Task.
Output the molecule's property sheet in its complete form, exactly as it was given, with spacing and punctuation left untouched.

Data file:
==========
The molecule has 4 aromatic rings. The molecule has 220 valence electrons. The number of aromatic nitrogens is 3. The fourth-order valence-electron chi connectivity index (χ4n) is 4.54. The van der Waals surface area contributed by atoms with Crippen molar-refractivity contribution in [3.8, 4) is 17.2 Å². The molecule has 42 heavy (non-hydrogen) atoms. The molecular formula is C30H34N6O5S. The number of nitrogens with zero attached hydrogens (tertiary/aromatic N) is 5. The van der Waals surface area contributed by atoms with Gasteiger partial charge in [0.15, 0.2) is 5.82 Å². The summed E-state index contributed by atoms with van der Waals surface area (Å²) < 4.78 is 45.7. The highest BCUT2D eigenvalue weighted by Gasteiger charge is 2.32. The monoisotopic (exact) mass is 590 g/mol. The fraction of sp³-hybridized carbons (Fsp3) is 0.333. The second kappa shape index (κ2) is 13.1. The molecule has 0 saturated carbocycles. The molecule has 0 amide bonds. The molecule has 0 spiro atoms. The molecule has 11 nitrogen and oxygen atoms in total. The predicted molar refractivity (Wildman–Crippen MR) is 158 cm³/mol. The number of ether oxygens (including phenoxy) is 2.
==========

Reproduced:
The molecule has 4 aromatic rings. The molecule has 220 valence electrons. The number of aromatic nitrogens is 3. The fourth-order valence-electron chi connectivity index (χ4n) is 4.54. The van der Waals surface area contributed by atoms with Crippen molar-refractivity contribution in [3.8, 4) is 17.2 Å². The molecule has 42 heavy (non-hydrogen) atoms. The molecular formula is C30H34N6O5S. The number of nitrogens with zero attached hydrogens (tertiary/aromatic N) is 5. The van der Waals surface area contributed by atoms with Gasteiger partial charge in [0.15, 0.2) is 5.82 Å². The summed E-state index contributed by atoms with van der Waals surface area (Å²) < 4.78 is 45.7. The highest BCUT2D eigenvalue weighted by Gasteiger charge is 2.32. The monoisotopic (exact) mass is 590 g/mol. The fraction of sp³-hybridized carbons (Fsp3) is 0.333. The second kappa shape index (κ2) is 13.1. The molecule has 0 saturated carbocycles. The molecule has 0 amide bonds. The molecule has 0 spiro atoms. The molecule has 11 nitrogen and oxygen atoms in total. The predicted molar refractivity (Wildman–Crippen MR) is 158 cm³/mol. The number of ether oxygens (including phenoxy) is 2.